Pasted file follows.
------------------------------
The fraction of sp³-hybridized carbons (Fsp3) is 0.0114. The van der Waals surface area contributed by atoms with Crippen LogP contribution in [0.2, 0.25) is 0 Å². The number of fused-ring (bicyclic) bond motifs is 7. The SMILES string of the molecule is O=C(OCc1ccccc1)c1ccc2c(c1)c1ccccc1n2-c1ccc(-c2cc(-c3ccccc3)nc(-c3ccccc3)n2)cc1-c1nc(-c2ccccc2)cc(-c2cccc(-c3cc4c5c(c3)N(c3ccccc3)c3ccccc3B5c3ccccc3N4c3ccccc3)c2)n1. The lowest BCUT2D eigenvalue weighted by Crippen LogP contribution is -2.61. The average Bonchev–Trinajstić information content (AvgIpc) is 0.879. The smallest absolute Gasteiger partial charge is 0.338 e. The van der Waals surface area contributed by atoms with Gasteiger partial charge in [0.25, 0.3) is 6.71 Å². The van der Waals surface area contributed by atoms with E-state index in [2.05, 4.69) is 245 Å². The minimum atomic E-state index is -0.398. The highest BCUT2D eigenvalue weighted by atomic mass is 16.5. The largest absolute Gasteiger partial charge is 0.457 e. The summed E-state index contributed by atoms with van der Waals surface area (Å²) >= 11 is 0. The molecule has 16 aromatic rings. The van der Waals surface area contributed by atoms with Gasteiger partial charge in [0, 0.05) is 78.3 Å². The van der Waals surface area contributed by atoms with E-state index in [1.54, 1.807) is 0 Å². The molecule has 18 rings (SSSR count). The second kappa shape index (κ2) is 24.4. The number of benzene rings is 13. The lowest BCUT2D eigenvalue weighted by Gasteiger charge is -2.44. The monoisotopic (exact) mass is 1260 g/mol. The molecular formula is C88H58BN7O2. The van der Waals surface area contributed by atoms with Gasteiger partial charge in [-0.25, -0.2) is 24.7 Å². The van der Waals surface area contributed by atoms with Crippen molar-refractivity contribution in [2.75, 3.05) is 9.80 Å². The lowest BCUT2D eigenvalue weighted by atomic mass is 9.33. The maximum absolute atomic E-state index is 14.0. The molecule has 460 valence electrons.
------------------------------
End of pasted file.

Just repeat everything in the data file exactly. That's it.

The fraction of sp³-hybridized carbons (Fsp3) is 0.0114. The van der Waals surface area contributed by atoms with Crippen LogP contribution in [0.2, 0.25) is 0 Å². The number of fused-ring (bicyclic) bond motifs is 7. The SMILES string of the molecule is O=C(OCc1ccccc1)c1ccc2c(c1)c1ccccc1n2-c1ccc(-c2cc(-c3ccccc3)nc(-c3ccccc3)n2)cc1-c1nc(-c2ccccc2)cc(-c2cccc(-c3cc4c5c(c3)N(c3ccccc3)c3ccccc3B5c3ccccc3N4c3ccccc3)c2)n1. The lowest BCUT2D eigenvalue weighted by Crippen LogP contribution is -2.61. The average Bonchev–Trinajstić information content (AvgIpc) is 0.879. The smallest absolute Gasteiger partial charge is 0.338 e. The van der Waals surface area contributed by atoms with Gasteiger partial charge in [0.25, 0.3) is 6.71 Å². The van der Waals surface area contributed by atoms with E-state index in [2.05, 4.69) is 245 Å². The minimum atomic E-state index is -0.398. The highest BCUT2D eigenvalue weighted by atomic mass is 16.5. The largest absolute Gasteiger partial charge is 0.457 e. The summed E-state index contributed by atoms with van der Waals surface area (Å²) >= 11 is 0. The molecule has 16 aromatic rings. The van der Waals surface area contributed by atoms with Gasteiger partial charge in [0, 0.05) is 78.3 Å². The van der Waals surface area contributed by atoms with E-state index in [1.54, 1.807) is 0 Å². The molecule has 18 rings (SSSR count). The second kappa shape index (κ2) is 24.4. The number of benzene rings is 13. The lowest BCUT2D eigenvalue weighted by Gasteiger charge is -2.44. The monoisotopic (exact) mass is 1260 g/mol. The molecular formula is C88H58BN7O2. The van der Waals surface area contributed by atoms with Gasteiger partial charge in [-0.25, -0.2) is 24.7 Å². The van der Waals surface area contributed by atoms with Crippen molar-refractivity contribution in [2.75, 3.05) is 9.80 Å². The lowest BCUT2D eigenvalue weighted by atomic mass is 9.33. The maximum absolute atomic E-state index is 14.0. The molecule has 460 valence electrons.